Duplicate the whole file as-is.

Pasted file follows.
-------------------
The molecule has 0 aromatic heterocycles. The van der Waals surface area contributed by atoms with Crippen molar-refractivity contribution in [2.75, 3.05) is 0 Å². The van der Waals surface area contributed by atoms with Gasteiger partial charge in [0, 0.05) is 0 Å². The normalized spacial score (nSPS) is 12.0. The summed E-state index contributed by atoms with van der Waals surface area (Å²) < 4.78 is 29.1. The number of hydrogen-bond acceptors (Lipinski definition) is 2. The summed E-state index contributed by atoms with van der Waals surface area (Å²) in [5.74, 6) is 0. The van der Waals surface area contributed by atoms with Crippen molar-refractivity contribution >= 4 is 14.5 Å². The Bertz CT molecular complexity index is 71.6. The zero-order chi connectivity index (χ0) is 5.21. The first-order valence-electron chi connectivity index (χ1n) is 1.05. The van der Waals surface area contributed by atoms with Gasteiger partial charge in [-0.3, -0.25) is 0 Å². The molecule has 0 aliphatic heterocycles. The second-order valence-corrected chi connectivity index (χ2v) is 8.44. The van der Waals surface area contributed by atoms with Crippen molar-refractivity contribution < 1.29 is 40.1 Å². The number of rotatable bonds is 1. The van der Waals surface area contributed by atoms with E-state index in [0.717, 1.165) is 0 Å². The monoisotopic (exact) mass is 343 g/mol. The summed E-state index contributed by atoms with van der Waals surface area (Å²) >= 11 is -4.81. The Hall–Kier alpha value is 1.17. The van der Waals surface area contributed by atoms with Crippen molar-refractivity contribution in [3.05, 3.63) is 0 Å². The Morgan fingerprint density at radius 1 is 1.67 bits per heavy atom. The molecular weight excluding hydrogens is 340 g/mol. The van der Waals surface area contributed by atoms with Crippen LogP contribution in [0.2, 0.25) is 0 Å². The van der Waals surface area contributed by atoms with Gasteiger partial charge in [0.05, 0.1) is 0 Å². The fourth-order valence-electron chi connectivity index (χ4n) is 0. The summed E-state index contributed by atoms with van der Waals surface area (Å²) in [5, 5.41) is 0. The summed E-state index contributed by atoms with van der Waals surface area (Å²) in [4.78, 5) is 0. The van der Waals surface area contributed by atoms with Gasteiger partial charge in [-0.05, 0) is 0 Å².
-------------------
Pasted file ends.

The molecule has 0 aromatic heterocycles. The van der Waals surface area contributed by atoms with Crippen molar-refractivity contribution in [2.75, 3.05) is 0 Å². The van der Waals surface area contributed by atoms with Gasteiger partial charge in [0, 0.05) is 0 Å². The normalized spacial score (nSPS) is 12.0. The summed E-state index contributed by atoms with van der Waals surface area (Å²) < 4.78 is 29.1. The number of hydrogen-bond acceptors (Lipinski definition) is 2. The summed E-state index contributed by atoms with van der Waals surface area (Å²) in [5.74, 6) is 0. The van der Waals surface area contributed by atoms with Crippen molar-refractivity contribution >= 4 is 14.5 Å². The Bertz CT molecular complexity index is 71.6. The zero-order chi connectivity index (χ0) is 5.21. The first-order valence-electron chi connectivity index (χ1n) is 1.05. The van der Waals surface area contributed by atoms with Gasteiger partial charge in [-0.3, -0.25) is 0 Å². The molecule has 0 aliphatic heterocycles. The second-order valence-corrected chi connectivity index (χ2v) is 8.44. The van der Waals surface area contributed by atoms with Crippen molar-refractivity contribution < 1.29 is 40.1 Å². The number of rotatable bonds is 1. The van der Waals surface area contributed by atoms with E-state index in [0.717, 1.165) is 0 Å². The monoisotopic (exact) mass is 343 g/mol. The summed E-state index contributed by atoms with van der Waals surface area (Å²) >= 11 is -4.81. The Hall–Kier alpha value is 1.17. The van der Waals surface area contributed by atoms with Crippen molar-refractivity contribution in [3.05, 3.63) is 0 Å². The Morgan fingerprint density at radius 1 is 1.67 bits per heavy atom. The molecular weight excluding hydrogens is 340 g/mol. The van der Waals surface area contributed by atoms with Crippen LogP contribution in [0.2, 0.25) is 0 Å². The van der Waals surface area contributed by atoms with Gasteiger partial charge in [0.05, 0.1) is 0 Å². The fourth-order valence-electron chi connectivity index (χ4n) is 0. The summed E-state index contributed by atoms with van der Waals surface area (Å²) in [5, 5.41) is 0. The summed E-state index contributed by atoms with van der Waals surface area (Å²) in [4.78, 5) is 0. The van der Waals surface area contributed by atoms with Gasteiger partial charge in [-0.05, 0) is 0 Å².